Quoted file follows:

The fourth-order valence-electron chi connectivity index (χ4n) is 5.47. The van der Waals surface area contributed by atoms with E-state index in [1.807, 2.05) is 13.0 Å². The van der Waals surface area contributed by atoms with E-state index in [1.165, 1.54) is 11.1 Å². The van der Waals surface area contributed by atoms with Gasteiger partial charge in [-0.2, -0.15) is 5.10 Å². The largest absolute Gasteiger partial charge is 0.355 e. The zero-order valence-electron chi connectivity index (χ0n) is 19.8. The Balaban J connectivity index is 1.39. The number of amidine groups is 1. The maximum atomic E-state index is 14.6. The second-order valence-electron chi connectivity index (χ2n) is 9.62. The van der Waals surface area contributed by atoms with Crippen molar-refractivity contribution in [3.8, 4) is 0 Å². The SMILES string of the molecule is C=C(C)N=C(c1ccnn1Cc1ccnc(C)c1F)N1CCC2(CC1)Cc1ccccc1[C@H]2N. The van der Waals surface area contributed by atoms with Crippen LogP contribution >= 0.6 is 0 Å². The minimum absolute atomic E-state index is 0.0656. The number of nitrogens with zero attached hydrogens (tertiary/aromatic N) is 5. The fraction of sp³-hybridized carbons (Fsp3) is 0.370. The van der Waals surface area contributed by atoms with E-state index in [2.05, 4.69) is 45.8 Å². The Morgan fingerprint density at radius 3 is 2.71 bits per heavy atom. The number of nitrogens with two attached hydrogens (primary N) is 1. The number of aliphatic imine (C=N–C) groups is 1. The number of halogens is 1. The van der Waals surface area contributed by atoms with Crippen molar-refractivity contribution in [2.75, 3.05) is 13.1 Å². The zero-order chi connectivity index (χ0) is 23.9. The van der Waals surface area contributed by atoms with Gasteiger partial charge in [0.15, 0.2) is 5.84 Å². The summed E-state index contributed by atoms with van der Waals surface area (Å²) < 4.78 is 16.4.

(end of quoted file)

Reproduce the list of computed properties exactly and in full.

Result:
The fourth-order valence-electron chi connectivity index (χ4n) is 5.47. The van der Waals surface area contributed by atoms with E-state index in [1.807, 2.05) is 13.0 Å². The van der Waals surface area contributed by atoms with E-state index in [1.165, 1.54) is 11.1 Å². The van der Waals surface area contributed by atoms with Gasteiger partial charge in [-0.2, -0.15) is 5.10 Å². The largest absolute Gasteiger partial charge is 0.355 e. The zero-order valence-electron chi connectivity index (χ0n) is 19.8. The Balaban J connectivity index is 1.39. The number of amidine groups is 1. The maximum atomic E-state index is 14.6. The second-order valence-electron chi connectivity index (χ2n) is 9.62. The van der Waals surface area contributed by atoms with Crippen molar-refractivity contribution in [3.8, 4) is 0 Å². The SMILES string of the molecule is C=C(C)N=C(c1ccnn1Cc1ccnc(C)c1F)N1CCC2(CC1)Cc1ccccc1[C@H]2N. The van der Waals surface area contributed by atoms with Crippen LogP contribution >= 0.6 is 0 Å². The minimum absolute atomic E-state index is 0.0656. The number of nitrogens with zero attached hydrogens (tertiary/aromatic N) is 5. The fraction of sp³-hybridized carbons (Fsp3) is 0.370. The van der Waals surface area contributed by atoms with E-state index in [2.05, 4.69) is 45.8 Å². The Morgan fingerprint density at radius 3 is 2.71 bits per heavy atom. The number of nitrogens with two attached hydrogens (primary N) is 1. The number of aliphatic imine (C=N–C) groups is 1. The number of halogens is 1. The van der Waals surface area contributed by atoms with Crippen molar-refractivity contribution in [2.75, 3.05) is 13.1 Å². The zero-order chi connectivity index (χ0) is 23.9. The van der Waals surface area contributed by atoms with Gasteiger partial charge in [0.15, 0.2) is 5.84 Å². The summed E-state index contributed by atoms with van der Waals surface area (Å²) < 4.78 is 16.4.